LOCAL GOVERNMENT WANTS RADICAL OVERHAUL TO END ‘DISPOSABLE SOCIETY’
Local government leaders have set out a four-point plan designed to reduce flytipping and the amount of waste being disposed of in landfill sites. Councils are already using their additional powers under the Clean Neighbourhoods and Environment Act to tackle fly tipping but the Local Government Association says latest figures show waste collection and disposal is one of the key areas of spending pressure faced by authorities, rising at around 3 per cent a year.
In an effort to combat this the LGA has produced what it calls ‘a mini manifesto’ detailing how people, councils and businesses can tackle the escalating levels of waste. The proposals include councils being given discretionary powers to charge households directly for the waste they throw away. There would be lower charges for less waste, which, says the LGA, would mean the polluter paying and behaviour changing.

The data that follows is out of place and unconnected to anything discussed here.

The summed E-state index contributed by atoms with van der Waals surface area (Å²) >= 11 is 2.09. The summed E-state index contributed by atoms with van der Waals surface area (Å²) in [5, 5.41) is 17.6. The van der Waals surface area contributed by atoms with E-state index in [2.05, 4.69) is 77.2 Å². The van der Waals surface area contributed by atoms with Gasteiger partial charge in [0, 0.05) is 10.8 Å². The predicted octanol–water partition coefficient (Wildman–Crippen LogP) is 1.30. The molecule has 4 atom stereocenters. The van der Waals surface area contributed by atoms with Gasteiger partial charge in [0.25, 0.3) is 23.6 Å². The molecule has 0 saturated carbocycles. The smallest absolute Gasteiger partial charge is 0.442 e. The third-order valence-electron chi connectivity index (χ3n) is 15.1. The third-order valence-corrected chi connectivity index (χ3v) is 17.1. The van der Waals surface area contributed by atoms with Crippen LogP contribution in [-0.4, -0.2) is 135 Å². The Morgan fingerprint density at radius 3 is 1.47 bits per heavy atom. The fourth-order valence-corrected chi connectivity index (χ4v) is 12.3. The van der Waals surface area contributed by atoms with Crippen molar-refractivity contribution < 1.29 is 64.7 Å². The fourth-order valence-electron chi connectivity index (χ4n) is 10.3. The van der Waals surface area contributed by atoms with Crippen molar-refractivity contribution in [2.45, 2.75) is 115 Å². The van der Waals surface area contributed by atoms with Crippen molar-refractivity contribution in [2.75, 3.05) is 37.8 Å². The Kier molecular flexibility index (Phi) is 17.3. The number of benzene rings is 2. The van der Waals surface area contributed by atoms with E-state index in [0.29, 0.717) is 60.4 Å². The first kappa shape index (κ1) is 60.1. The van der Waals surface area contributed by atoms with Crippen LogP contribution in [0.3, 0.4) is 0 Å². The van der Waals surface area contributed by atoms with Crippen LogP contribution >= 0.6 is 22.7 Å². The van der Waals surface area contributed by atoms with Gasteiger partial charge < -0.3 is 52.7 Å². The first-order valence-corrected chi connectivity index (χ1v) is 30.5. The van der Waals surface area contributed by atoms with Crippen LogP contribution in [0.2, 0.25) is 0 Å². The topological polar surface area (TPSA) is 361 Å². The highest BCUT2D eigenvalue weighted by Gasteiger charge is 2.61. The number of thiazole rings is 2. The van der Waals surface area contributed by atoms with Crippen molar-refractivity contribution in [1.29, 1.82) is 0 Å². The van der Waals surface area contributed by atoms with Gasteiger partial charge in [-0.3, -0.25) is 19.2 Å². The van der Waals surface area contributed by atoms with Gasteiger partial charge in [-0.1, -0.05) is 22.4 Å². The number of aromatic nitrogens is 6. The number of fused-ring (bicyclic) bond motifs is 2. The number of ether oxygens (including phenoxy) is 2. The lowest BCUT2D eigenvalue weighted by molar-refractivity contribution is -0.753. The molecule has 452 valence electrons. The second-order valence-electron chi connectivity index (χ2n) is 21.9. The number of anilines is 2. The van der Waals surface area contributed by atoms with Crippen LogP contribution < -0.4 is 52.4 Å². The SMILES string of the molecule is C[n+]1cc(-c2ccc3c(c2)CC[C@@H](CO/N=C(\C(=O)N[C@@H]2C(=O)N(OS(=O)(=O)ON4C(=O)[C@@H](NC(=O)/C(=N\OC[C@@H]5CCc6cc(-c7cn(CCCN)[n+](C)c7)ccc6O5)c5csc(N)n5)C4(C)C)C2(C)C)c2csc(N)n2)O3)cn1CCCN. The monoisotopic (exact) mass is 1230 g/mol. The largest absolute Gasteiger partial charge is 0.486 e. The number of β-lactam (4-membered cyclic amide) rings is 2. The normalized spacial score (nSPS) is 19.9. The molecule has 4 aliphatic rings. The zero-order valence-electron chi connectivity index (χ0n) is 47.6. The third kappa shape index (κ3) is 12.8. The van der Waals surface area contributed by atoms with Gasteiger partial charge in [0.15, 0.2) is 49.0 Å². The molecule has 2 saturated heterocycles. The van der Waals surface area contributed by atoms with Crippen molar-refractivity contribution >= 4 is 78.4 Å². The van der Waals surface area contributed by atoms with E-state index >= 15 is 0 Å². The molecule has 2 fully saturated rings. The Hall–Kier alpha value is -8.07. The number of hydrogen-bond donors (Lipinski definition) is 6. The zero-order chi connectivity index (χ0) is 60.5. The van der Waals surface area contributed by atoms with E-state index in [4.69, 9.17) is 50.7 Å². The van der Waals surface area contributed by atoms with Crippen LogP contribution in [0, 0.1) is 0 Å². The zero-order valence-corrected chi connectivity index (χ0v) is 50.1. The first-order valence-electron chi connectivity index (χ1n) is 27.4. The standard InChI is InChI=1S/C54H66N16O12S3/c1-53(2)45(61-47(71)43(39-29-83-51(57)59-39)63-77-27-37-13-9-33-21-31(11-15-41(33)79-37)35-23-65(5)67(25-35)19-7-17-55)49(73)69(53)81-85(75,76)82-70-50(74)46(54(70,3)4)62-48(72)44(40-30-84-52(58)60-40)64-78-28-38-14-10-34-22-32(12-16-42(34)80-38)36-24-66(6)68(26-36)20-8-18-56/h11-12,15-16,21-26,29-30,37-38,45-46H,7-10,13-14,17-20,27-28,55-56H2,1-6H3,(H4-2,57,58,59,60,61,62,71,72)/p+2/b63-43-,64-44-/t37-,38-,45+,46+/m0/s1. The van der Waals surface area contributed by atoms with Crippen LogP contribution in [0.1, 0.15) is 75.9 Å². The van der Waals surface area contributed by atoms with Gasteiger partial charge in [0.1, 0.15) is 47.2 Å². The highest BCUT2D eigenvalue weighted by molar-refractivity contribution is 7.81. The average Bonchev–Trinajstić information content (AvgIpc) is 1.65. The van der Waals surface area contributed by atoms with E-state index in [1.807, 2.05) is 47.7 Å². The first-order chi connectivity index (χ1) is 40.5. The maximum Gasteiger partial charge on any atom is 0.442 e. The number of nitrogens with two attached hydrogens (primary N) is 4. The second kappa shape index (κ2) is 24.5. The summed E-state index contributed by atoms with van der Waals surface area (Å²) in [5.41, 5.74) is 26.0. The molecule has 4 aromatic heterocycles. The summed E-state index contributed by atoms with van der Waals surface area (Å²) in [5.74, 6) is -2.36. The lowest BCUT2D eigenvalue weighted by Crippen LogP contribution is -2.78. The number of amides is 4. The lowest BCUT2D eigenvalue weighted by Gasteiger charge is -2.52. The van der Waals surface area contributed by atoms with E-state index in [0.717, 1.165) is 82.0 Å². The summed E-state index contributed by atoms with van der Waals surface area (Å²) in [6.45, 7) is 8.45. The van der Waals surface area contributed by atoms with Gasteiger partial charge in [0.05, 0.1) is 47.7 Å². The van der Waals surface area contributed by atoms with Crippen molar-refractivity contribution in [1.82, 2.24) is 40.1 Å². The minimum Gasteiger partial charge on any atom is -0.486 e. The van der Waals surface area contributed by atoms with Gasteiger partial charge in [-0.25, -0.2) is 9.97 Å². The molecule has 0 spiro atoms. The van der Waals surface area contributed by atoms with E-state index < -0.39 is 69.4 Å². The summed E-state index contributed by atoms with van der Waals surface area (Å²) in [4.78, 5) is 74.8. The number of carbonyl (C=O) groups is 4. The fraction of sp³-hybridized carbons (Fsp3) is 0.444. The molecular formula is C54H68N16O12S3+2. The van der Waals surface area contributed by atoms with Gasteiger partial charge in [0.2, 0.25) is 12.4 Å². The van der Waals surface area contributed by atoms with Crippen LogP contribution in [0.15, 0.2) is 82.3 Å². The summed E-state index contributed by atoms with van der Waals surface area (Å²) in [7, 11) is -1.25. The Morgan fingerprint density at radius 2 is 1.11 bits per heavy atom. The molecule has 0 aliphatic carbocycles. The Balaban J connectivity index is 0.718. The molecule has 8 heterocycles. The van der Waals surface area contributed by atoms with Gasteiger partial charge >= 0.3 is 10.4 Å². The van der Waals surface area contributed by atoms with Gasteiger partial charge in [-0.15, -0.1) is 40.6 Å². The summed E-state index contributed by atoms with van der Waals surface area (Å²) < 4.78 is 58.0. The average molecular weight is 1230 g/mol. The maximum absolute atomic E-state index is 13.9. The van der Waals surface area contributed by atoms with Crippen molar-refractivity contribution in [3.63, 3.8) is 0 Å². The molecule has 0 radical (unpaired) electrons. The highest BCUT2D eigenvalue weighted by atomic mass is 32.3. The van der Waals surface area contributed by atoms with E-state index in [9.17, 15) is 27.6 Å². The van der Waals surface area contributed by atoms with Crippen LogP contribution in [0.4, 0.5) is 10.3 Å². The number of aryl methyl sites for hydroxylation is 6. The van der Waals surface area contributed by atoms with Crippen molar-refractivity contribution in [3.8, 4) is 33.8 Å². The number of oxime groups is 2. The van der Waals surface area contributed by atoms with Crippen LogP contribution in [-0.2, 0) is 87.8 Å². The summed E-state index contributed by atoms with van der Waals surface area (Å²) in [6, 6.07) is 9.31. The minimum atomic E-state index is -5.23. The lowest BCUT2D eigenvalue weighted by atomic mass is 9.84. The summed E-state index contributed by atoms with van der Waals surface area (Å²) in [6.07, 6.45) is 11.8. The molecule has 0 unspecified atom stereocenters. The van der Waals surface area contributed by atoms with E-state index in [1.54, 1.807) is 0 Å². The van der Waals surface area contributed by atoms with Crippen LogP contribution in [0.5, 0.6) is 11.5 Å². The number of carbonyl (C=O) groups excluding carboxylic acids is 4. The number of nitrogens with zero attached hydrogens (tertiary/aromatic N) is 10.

The manifesto also calls for producer responsibility to mean what it says so that local authorities are recompensed in full for recovering packaging and items like batteries. It says producers and consumers rather than general taxpayers should foot that bill. It also wants to see strong action on throw-away single-use items like disposable nappies and says the Government’s Comprehensive Spending Review for 2007 should ensure local authorities have the funding they need to deliver their obligations under European Directives.
Councillor Jim Harker, the vice-chair of the LGA’s Environment Board, said local authorities had led the way in using new technology to crack down on people breaking the law and fly tipping but he said much of the responsibility for preventing the problem should be taken by businesses and local people and not just from councils. “Local authorities must be given the discretionary powers to help encourage people to take more responsibility for the way they throw their rubbish away and produce less waste in the first place,” he said.
People had become used to the disposable society, he said, but there was an urgent need to start changing the way we all live our lives. “There needs to be a radical overhaul of the way in which rubbish is thrown away otherwise there is a real danger that council tax bill will have to rise and the environment will continue to suffer,” he added.